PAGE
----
Thinking about the post I’d written last week about the various Indian companies planning to enter the smaller towns and villages of India with Chinese made mobile phones at affordable prices, it struck me that there might be a way to differentiate themselves in the market and compete effectively. While slapping on their logos on a bunch of similar looking phones might give rise to the commodification of the product category and actually benefit the large MNC brands, one thing that is sorely lacking in this market is basic contextual knowledge of ICT devices.
Something I wrote in October 2007 came to mind. It was originally addressed to the service providers but who is to say that a local manufacturer of devices cannot do the same for the aam aadmi or kisaan? Here’s the snippet,
“Nandini Lakshman who wrote the original BusinessWeek article on how the mobile was improving rural income levels added that once there was an example of economic success in front their eyes, it didn’t take long for the villagers to figure out that they too could benefit by doing the same – investing in a cellphone and using it to turn entreprenuerial. She observed that if operators were to offer a bundled package of services for the micro businessman along with the basic phone service, perhaps including microfinance as well as training and support, she wouldn’t be surprised if they could sell more than they expected.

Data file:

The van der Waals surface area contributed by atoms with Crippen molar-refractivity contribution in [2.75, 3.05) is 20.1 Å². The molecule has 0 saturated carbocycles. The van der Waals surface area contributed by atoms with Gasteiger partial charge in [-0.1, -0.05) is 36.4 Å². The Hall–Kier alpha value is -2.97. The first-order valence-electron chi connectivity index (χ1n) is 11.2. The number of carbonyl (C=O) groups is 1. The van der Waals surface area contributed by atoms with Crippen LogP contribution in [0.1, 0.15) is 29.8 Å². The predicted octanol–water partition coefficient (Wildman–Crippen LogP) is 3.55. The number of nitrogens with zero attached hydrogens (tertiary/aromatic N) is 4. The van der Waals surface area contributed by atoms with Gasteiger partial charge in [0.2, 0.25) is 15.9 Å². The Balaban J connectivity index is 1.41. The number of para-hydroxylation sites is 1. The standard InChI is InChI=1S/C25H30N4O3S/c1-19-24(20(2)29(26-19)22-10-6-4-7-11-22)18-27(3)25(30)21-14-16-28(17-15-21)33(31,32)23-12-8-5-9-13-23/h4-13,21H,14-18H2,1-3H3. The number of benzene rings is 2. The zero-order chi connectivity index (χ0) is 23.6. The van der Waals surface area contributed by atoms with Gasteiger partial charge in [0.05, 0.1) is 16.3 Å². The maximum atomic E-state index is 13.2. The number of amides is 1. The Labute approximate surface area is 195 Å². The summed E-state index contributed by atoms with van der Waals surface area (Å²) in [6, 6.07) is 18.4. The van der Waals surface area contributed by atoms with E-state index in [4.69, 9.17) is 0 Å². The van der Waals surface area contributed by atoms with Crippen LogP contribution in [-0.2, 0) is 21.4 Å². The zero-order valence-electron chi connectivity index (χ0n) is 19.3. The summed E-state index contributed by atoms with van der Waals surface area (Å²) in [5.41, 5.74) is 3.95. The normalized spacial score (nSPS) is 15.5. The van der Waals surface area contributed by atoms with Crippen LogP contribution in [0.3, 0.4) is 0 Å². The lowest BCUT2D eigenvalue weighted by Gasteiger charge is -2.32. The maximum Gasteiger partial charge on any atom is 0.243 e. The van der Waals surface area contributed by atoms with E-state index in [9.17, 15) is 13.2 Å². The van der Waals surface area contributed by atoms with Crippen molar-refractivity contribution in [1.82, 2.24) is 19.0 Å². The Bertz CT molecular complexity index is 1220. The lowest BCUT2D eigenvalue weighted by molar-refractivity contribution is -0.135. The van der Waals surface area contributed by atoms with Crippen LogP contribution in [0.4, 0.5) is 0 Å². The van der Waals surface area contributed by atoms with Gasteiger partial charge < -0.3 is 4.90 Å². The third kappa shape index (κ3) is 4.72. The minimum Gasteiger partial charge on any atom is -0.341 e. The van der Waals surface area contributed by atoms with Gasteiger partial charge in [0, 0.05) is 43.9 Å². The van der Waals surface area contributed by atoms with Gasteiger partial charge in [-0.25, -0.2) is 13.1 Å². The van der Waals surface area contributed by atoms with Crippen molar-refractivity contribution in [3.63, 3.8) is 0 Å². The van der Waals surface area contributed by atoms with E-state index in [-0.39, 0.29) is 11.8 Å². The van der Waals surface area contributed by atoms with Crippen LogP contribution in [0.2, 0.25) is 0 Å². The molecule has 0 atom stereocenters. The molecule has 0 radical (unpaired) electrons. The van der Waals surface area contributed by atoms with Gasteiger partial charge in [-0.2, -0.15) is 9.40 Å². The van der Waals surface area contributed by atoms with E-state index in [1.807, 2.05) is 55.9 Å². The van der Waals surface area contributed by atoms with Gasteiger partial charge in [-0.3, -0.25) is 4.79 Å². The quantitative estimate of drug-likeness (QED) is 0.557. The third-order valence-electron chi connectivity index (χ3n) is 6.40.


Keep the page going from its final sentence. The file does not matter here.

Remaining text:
The business opportunities are just one aspect of the potential change we happen to be standing on the tip of, imho, when it comes to rural india and the mobile phone. While “Nokia” may have become synonymous with ‘cellphone’ in India, perhaps its time for mobile operators like Bharti and others to seriously invest in ethnographic research to understand the aspirations and ambitions of their current and future rural customers and designing services that fit those unmet needs, beyond the need for a simple phone call. If the mobile is indeed creating jobs, increasing incomes and adding value – we’re looking at the potential to design service plans unlike any ever required in the urban or developed context.
Could basic business training be part of a mobile plan? Can they be taught to use the calculator? Can a class on effective usage of a phone be part of the purchase? The area is ripe for innovative ideas but to truly make the difference they must be based on insights derived from observation and understanding.”